Radiators and heat pumps
Heat pump energy delivery can be calculated using just 3 parameters. The flow of water passing through the machine and the inlet and output temperatures – that’s all. Heat pumps deliver energy at lower temperatures than gas or oil boilers so they need to flow more water to contain and transport that energy. That’s why the pipes coming out of a heat pump are fairly large. When that high flow is confronted by the slightly smaller pipes of a system designed for radiators it can get bogged down, even more so when the house has zoned heating areas and many parts are shut down. For these reasons the heat pump must be able to modulate the output flow – not all can.
The same 3 parameter calculation – flow and temperature drop – applies to radiators and for that matter, to heated floors. In typical 15mm OD pipes, leading directly off a radiator, flow will be around 7 litres/minute and, when supplied from a gas or oil boiler, at least 65C on the inlet, dropping to say 55C on the outlet (Dt of 10). The power extracted and delivered to the room in this case would be 4.9kW.
As flow is constrained by pipe size it is the design and size of the radiator that decides how much energy it can transmit and what the resulting Dt is. Heat transmission is restricted by any sludge on the inside and also the insulating boundary layer of air on the outside, like the slower flow near the banks of a river. The rate of loss of heat is proportional to the excess temperature of the surroundings, so clearly hotter radiators work best and also benefit from a stronger updraught stripping heat off for the benefit of the room.
If we lower the temperature range to say 45 in, 35 out (typical heat pump) the calculation for power delivery would remain the same (Dt of 10 again) but the temperature drop is harder to achieve as the lower differential to the room cuts the updraught and also the heat transfer. The result can be a disastrous drop in performance – more than half. Your shiny new heat pump might have the nominal power output but the rads just can’t shift it to the rooms.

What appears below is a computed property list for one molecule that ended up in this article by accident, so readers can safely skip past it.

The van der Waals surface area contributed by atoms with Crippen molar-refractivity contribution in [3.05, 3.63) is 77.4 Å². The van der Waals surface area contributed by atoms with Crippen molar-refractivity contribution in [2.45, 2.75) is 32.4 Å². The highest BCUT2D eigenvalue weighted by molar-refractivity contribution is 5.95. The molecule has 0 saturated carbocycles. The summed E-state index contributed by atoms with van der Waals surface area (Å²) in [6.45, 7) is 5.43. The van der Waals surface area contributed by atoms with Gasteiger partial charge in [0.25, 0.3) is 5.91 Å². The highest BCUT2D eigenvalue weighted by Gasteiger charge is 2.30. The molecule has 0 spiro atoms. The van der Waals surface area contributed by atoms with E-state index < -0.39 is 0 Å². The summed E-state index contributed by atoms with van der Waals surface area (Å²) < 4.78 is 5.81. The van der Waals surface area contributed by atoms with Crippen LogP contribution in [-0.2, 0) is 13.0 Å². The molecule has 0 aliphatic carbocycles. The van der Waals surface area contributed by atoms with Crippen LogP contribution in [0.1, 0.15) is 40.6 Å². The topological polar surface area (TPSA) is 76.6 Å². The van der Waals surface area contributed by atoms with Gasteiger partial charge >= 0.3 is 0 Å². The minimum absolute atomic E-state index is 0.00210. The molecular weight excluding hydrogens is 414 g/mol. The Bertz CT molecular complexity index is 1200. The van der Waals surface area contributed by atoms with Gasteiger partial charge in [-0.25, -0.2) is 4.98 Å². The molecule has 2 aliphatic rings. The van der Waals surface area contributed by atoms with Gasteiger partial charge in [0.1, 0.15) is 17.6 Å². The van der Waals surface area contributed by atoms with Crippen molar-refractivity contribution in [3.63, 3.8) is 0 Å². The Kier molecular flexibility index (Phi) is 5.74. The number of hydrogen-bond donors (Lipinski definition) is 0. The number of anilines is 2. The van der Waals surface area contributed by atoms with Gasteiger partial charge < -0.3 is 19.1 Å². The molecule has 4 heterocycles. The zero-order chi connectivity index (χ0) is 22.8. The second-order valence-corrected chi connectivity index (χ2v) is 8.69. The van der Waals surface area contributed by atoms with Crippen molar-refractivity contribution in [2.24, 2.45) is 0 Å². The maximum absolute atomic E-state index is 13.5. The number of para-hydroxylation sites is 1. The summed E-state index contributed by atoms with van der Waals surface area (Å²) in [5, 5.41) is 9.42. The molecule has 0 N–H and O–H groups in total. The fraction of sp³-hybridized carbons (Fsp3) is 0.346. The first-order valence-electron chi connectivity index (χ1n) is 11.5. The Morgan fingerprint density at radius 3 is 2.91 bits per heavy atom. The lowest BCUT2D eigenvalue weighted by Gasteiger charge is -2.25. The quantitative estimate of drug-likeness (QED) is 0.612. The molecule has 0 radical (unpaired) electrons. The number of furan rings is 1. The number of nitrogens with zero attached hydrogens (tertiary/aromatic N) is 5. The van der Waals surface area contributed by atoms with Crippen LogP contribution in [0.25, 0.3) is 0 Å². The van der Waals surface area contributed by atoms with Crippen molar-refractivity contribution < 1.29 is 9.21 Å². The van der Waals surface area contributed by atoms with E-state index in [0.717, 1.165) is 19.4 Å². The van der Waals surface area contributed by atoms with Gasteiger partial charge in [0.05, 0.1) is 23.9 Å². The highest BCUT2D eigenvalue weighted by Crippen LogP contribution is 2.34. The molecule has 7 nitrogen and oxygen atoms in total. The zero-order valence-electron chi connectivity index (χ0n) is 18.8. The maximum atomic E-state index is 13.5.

Assuming you are not able to dig up your floors for under-floor heating the solution is to blow air over the radiator surface to shift that boundary layer and replace it with cool air at room temperature, just like blowing on a hot cup of tea. That’s what fan-coil units do – they are fan assisted radiators.
Reverting back to our power calculation the other parameter is flow, so turning up the heating circulation pump speed is worth a try although pipe size imposes limits on this. Of course increasing pipe size is an often suggested solution and the right one if micro-bore pipes are in use. However my model suggests that the normal 15mm pipes will do as long as the delta T can be reached. Quite often the main feed will be in 22mm pipe with 15mm take offs to the radiators.
Ultimately just one pipe feeds all the radiators from your main heat source and it might well be typical 22mm copper tube with an I.D. of 20mm. This can easily flow about 14 litres/minute which with a 10 degrees Dt produces 9.8kW. The choice of power output of the heat pump is limited by the pipes it serves.
Of course if two or more pipes can be fed in parallel from the source then all these flow issues disappear.
Theoretically some heat pumps can deliver 60 degree temperatures but it is a struggle, particularly in very cold weather, and will result in a COP near to 2.5. Fitting fan-coils will lift the COP to about 3 and give much better performance all round. The order of play should be to get the heat pump installed and the RHI grant established then start fitting fan-coil units and turning down the set point as you go. Check out here for an inexpensive DIY fan-coil unit (pictured)
At this point you might be dismayed to realise that your house needs more energy than your pipes and radiators can transmit. Don’t despair though. Have a think about installing a mini-split as well. These are independent, air to air heat pump units, quite cheap and they can do air conditioning as well as make heat. They make excellent partners with PV panels which apart from running your heat pump in the winter will have masses of surplus power in the summer to run air conditioning.